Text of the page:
The clearest way to learn about the materials in a mattress is to get the information directly from the manufacturer. We believe that mattress makers should openly share this on their websites and that the information should include key details like the coil counts of any innerspring layers and/or the foam densities of any foam layers. When these kind of details are omitted, we are often skeptical of the quality of materials being used.

The other issue to keep in mind with materials is that each piece of the design of the mattress plays a role in working alongside the other pieces. So if a company used high-end materials in most of their layers, but not all of them, the one weak layer can reduce the benefit of high-end materials that were included.

 

Verified Reviews

Some of the best data about the quality of a mattress comes from reviews from customers who have actually bought and tried the mattress. Reviews from people who received free mattresses may show bias, so we always err toward reviews from verified customers and/or from independent testing organizations. Whenever possible, search for reviews that are from heavier sleepers who will have a more comparable experience with the mattress.

 

Sleep Trial

We strongly advise only buying a mattress if it comes with an in-home sleep trial. A sleep trial, which normally is around 100 days but may range from 30-365 days, provides an opportunity to sleep on the mattress in your own home. During the sleep trial, if you realize that the mattress just isn’t a fit for you, you can return it and get a full refund. This type of return policy helps to ensure that you don’t get stuck with a mattress that you hate, and offers ample time to see if the mattress you order works for you as a heavier sleeper.

 

What Types of Mattresses Are Available?

 

Foam

What is a foam mattress?

  • If a mattress is made with foam and only foam (and not combined with materials like innerspring coils), then it is considered a foam mattress.
  • It is normal for foam mattresses to use multiple types of foam. These may include memory foam, polyfoam, and latex foam.
  • The performance and feel of a foam mattress is determined by how the layers are arranged within the mattress.
  • The comfort layer is the part of the mattress that most immediately impacts how the mattress feels. It is the top layer, although technically the “comfort layer” may be made up of multiple different, thinner layers.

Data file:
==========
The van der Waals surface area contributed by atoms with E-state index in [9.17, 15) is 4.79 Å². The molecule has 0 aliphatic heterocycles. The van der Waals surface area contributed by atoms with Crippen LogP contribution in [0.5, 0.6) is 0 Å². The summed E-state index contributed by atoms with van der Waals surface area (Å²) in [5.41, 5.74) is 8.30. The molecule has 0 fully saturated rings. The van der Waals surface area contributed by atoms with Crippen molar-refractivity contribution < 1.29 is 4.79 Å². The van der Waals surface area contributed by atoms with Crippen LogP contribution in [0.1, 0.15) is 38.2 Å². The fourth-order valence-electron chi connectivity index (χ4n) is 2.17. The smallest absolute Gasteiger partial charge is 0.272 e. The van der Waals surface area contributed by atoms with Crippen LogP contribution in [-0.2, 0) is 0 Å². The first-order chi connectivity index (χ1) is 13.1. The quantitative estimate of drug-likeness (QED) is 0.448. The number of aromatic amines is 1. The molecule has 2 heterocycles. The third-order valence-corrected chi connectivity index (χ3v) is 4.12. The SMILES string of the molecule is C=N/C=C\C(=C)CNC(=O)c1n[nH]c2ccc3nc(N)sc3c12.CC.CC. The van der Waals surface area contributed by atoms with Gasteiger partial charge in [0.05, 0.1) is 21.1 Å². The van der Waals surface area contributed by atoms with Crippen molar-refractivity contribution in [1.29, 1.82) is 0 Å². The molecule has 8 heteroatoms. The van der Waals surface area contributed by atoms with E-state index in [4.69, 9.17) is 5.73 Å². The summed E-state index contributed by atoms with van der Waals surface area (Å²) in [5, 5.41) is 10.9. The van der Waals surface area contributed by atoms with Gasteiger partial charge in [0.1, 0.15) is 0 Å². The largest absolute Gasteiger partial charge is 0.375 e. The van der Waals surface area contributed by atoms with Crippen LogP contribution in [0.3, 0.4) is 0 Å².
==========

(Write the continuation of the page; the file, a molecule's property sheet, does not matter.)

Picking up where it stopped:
• Beneath the comfort layer is a support layer of thicker, sturdy foam. There may also be one or more “transition layers” of other types of foam.

Are foam mattresses good for heavier sleepers?

Yes, sometimes.

  • Foam mattresses are excellent at contouring to the body and providing proportional support, which can be extremely important for many heavier sleepers.
  • The downside for some heavier sleepers is that some foam mattresses are too soft and/or have too much “sink.” As a result, they may feel that they are being swallowed by the mattress, reducing support and increasing the risk of sleeping hot.
  • Foam mattresses come in many different styles and feels, so there are many options for heavier sleepers to choose from.
  • Because of the diversity of foam mattresses, heavier sleepers should scrutinize any specific foam mattress to see if its design and materials are likely to meet their needs.

 

Latex

What are latex mattresses?

  • We only call a mattress a latex mattress if it is made solely with latex, a type of rubber.
  • For this same reason, we may also refer to these mattresses as “true latex” or “all latex.”
  • Latex may be natural, synthetic, or a blend of the two.
  • Mattresses usually include one of two types of latex known as Talalay and Dunlop. Both have the ability to support the body and maintain bounce, but Talalay is the bouncier of the two.
  • Latex is a heavy material, so latex mattresses may be more unwieldy to move than other mattress types.